Stott Pilates Reformer
The crux is in the gliding platform on which one can sit, kneel, stand or lie on their front, back or side. The user pushes and pulls off the foot bar using the arms, legs, wrists and ankles to slide back and forth along the rails in a controlled manner while the tension in the springs gently works the muscles.
The Pilates Reformer helps one establish torso stability and postural alignment while working peripheral limbs in a range of motion. The adjustable springs allow for progressive resistance, which helps to lengthen and strengthen the muscles rather than building bulk. It makes for an effective, no-impact stretching and toning workout that is friendly to the joints.
Don't be surprised if some beginner Reformer exercises seem simple - a relaxing, almost effortless glide back and forth on the carriage with none of that overexertion sensation you get from pumping iron. The effects go deep, and you'll engage muscles you never knew you had. As you progress, the fitness challenge becomes significantly greater.
The Reformer is a fixture in Pilates studios and is incorporated into most personal Pilates training sessions. It is also becoming a key component to many rehabilitation clinics, as more and more professionals such as physical therapists, chiropractors and osteopaths embrace the Pilates approach as complementary to their specialties. Many spas, health clubs, fitness facilities and athletic training gyms are providing group Reformer classes for their clientele, and more economical, compact, portable models such as the Allegro are being brought to market to cater towards group classes.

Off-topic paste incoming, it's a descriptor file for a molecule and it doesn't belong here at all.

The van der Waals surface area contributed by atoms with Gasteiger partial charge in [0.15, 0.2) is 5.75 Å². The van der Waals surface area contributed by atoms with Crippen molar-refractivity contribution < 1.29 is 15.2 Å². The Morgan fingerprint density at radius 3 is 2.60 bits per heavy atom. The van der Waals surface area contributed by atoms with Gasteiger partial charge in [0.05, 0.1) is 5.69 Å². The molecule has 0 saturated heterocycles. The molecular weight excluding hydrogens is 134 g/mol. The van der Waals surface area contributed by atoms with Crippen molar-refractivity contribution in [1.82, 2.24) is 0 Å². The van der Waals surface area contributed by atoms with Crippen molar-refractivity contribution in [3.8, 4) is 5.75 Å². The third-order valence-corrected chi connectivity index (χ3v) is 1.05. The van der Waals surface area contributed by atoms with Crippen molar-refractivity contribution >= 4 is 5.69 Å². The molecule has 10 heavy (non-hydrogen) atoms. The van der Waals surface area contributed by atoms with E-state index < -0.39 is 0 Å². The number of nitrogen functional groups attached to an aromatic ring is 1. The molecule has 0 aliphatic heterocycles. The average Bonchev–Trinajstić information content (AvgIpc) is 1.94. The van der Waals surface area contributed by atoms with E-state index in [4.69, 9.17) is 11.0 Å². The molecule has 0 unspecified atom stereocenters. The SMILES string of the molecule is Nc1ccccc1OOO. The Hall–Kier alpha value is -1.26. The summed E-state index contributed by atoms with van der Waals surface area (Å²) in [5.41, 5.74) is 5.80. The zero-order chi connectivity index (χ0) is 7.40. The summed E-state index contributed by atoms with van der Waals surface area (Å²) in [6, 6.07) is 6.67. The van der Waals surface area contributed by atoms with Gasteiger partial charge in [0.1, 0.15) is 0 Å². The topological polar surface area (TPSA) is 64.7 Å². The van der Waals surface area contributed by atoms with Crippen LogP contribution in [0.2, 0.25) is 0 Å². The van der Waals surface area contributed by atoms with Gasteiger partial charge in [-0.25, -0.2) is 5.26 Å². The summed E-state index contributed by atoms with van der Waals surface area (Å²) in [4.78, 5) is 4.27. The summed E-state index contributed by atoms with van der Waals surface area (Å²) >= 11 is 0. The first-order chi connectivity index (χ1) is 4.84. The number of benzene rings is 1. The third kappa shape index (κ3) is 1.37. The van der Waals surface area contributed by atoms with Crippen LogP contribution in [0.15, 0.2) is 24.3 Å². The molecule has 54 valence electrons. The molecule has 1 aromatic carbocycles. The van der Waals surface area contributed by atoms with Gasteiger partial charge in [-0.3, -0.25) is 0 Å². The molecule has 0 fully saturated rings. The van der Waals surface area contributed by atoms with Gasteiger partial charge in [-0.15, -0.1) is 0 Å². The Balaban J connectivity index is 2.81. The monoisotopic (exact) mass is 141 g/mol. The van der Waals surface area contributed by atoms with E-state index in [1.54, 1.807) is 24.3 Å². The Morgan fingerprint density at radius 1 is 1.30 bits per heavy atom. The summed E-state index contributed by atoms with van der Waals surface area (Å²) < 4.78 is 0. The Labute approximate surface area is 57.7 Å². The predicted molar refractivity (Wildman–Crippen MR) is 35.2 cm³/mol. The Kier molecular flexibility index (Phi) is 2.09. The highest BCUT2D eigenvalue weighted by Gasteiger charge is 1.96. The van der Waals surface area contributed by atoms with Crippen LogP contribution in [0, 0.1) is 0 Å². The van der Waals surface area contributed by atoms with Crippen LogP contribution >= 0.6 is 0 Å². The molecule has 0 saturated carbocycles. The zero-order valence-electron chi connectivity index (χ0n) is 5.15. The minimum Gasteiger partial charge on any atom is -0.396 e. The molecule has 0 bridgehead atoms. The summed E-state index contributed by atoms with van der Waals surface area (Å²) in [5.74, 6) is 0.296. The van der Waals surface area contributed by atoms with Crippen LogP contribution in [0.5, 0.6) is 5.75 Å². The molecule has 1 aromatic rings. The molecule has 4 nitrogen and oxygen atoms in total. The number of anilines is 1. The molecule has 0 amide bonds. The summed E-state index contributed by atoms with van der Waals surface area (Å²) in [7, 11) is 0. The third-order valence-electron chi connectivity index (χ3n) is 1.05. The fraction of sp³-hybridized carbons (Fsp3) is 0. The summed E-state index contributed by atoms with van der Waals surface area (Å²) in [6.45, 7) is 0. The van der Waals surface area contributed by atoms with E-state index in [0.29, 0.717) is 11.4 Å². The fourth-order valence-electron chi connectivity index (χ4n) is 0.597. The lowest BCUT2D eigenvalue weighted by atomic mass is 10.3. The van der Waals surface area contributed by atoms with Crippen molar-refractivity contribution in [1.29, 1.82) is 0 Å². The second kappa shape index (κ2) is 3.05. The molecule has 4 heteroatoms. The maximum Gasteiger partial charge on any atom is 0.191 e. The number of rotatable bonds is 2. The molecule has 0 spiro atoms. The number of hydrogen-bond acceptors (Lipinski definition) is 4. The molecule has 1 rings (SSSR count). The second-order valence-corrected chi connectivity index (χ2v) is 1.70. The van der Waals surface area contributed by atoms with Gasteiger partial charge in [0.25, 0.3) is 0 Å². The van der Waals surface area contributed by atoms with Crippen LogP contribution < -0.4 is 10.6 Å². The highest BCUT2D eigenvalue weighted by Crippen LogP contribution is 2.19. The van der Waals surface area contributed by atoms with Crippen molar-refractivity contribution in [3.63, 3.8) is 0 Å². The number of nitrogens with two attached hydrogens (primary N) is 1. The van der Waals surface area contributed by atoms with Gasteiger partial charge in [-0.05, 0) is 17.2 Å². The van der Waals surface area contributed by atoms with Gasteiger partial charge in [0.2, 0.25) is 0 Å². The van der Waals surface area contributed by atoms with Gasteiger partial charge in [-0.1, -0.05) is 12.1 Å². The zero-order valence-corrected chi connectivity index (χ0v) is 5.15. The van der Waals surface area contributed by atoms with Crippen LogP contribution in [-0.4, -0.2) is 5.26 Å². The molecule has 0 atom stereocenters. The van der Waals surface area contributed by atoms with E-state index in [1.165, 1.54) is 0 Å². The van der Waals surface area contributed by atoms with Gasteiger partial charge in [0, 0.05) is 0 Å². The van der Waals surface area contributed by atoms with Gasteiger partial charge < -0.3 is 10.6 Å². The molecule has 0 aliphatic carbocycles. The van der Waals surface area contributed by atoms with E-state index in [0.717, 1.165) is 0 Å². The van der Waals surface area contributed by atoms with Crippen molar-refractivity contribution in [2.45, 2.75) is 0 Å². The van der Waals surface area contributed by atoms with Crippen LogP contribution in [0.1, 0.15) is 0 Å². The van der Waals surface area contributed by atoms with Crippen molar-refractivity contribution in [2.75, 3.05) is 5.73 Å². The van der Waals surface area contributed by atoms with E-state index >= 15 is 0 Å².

There are several reputable Pilates equipment manufacturers around the world today, including Balanced Body, Gratz Pilates, Peak Pilates and Stott Pilates. With some variances in materials and subtle enhancements in design, the majority of Reformers stay close to the vision that Joseph Pilates engineered.
Most companies try to balance quality craftsmanship with aesthetics, offering a rainbow of upholstery colors and traditional wood finishes. Prices fall in the $2000-$4000 range for various models of quality Reformers, so be discerning when you see some advertised for $150. For occasional home use these cheaper machines might be sufficient, but don't expect them to measure up in terms of quality and precision.
If you're Reformer shopping for club, clinic, studio or home use, look for:
- Durable material used in wood, metal and upholstered components
- Smooth gliding carriage
- High-integrity springs
- Sturdy standing platform
- Non-slip foot bar, preferably adjustable
- Comfortable hand and foot loops, easy to alter
- Padded shoulder rests to secure alignment
- Easy adjustments to accommodate different body sizes and ability levels
- Easy-to-clean surfaces
- Available accessories such a box, mat converter and jump board
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